OptionsHouse CEO George Ruhana On Implied Volatility, Building A Company & More
On Tuesday morning, Benzinga got the chance to go one-on-one with the CEO of OptionsHouse, George Ruhana.
Having spent more than 20 years in the industry, Ruhana is one of the most knowledgeable execs in the financial sector. He started as an intern at O'Connor & Associates (which was later acquired by Swiss Bank Corporation) during his junior year in college. He moved to NationsBank CRT before joining PEAK6, the parent company behind OptionsHouse.
"I knew the people who started PEAK6 from O'Connor because they worked there on the equity side," Ruhana told Benzinga. "In 1999 -- during the Internet boom -- it seemed to make a lot of sense to get out of interest rates and into equities."
PEAK6 was a young company at the time, with somewhere around 10 people working at the firm. Ruhana joined the team and worked on the volatility arbitrage desk.
"We built that business out over 15 years," he said. "I did a bunch of different things at PEAK6 from managing all the traders to setting up institutional relationships."
In 2008, PEAK6 gave Ruhana the opportunity to take control of OptionsHouse.
Implied Volatility Explained
Ruhana took a moment to explain the importance of implied volatility.
"Most people have heard of Black-Scholes as a pricing for options," he said. "There's a handful of inputs: the stock price, the strike price, the timed expiration, interest rates, dividends and volatility. If you put all those numbers into the Black-Scholes formula, you get the price of the option."
Ruhana said that implied volatility is the market price of an option put into that formula with the other inputs.
"It's the market perception of what volatility is going to be on a go forward basis," he added.
When asked about using implied volatility as a trading tool, Ruhana said that there are a couple of things to think about.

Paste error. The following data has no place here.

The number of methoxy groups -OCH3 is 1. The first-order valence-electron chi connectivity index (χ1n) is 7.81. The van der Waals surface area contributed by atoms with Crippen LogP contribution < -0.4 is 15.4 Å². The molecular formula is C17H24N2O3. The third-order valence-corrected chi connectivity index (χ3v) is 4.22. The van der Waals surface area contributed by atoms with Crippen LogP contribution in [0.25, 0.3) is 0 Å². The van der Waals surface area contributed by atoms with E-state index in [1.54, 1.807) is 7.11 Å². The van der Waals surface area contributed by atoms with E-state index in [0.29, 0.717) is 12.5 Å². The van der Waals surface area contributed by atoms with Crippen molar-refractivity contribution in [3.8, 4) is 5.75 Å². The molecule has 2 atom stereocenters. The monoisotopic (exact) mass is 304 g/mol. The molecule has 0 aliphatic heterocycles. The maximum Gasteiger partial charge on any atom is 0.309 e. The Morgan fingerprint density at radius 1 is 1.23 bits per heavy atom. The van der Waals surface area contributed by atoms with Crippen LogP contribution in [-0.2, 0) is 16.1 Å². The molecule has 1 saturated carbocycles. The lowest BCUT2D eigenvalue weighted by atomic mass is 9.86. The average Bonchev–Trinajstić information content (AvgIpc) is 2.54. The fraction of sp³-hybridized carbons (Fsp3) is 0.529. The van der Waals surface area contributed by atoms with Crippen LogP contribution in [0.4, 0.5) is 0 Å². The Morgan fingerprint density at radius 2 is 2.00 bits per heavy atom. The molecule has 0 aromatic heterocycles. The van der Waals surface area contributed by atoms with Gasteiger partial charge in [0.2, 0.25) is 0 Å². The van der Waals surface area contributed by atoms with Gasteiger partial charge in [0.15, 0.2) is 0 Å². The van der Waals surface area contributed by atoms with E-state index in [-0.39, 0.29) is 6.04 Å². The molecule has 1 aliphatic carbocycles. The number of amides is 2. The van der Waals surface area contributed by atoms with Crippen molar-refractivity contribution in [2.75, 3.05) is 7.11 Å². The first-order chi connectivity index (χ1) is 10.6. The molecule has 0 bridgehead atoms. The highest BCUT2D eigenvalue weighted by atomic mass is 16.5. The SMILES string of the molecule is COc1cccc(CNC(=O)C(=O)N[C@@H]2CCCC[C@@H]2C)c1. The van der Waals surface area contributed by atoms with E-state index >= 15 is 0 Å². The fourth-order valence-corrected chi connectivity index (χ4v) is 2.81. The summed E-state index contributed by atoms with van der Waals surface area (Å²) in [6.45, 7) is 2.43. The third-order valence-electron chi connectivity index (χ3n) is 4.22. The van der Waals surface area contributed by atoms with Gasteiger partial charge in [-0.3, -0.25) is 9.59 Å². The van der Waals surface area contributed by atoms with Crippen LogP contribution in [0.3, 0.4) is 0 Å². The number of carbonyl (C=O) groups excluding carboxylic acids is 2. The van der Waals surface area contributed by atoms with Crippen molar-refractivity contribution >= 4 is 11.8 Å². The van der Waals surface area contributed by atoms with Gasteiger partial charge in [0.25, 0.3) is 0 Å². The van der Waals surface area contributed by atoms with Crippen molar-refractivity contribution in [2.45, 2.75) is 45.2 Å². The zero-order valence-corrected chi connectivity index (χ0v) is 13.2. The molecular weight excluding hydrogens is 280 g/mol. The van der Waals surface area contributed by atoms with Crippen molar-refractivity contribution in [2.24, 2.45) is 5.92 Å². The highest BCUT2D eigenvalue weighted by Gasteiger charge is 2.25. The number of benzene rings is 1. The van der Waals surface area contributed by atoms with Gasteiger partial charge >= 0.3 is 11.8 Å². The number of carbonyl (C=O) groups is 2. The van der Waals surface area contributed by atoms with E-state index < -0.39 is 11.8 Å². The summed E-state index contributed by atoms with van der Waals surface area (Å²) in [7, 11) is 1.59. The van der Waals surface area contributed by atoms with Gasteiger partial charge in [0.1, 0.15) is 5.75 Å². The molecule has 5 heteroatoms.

"One thing they can't do, for the most part, is trade volatility arbitrage like the big, professional firms do, mostly because of the margin rules," Ruhana warned. "All of the Black-Scholes and all the pricing models are based on dynamic hedging. If you buy the calls and sell the stock and constantly re-hedge your position, that's hard to do."
For investors and retail traders, implied volatility is a really good way to start to think about what to do and how to structure a trade.
"If all of a sudden there's a big change in implied, if you' re watching it, you might want to ask what's going on," Ruhana suggested. "That's a good place to start, and figure out if there's news or an event or earnings are coming up."
Second, investors can look at where historicals are, where the implied volatility is at, and where the investor himself is at. If the trader thinks that something is overblown and he or she wants to own the stock for the long-term, Ruhana said that's probably a candidate for a strategy that would sell options.
The OptionsHouse Difference
Ruhana is very proud to have helped OptionsHouse become a respected place for active stock and options traders.
"If you're at broker XYZ and their main business is 401Ks and retirement planning and they do [options] on the side, it's on the side -- whereas for us it's front and center," he said.
OptionsHouse offers real-time options quotes and a risk viewer that allows traders to see their risk and break it down by dollar delta.
"We have something called the 'risk score,' where we pick the top eight or 10 things that get people in trouble," Ruhana added. "We look at your portfolio automatically and relatively in real-time. If you put on a trade that causes one of these factors to go up dramatically, your risk will go from two to eight and it will be red, and then there's an explanation of why."
Ruhana said that, since OptionsHouse is so focused on trading options, "The tools, the risk profile stuff -- they're more options-focused than you would see in other places."
"We have a good research tab that gives a bunch of information on indexes and individual stocks," he added. "We rolled out real-time charts this year that are more embedded than our old ones were. On a go-forward basis, the thing we're working on now is alerts that are based on more than just the price [going] up, doing different things around alerting to give people more information and making it multi-device."
OptionsHouse has already built apps for iOS (iPhone and iPad), as well as Android smartphones and tablets. Ruhana said that the team's goal is to make alerts flow seamlessly, regardless of the device being used.
Catch the full interview in the video below:
Disclosure: At the time of this writing, Louis Bedigian had no position in the equities mentioned in this report.
© 2017 Benzinga.com. Benzinga does not provide investment advice. All rights reserved.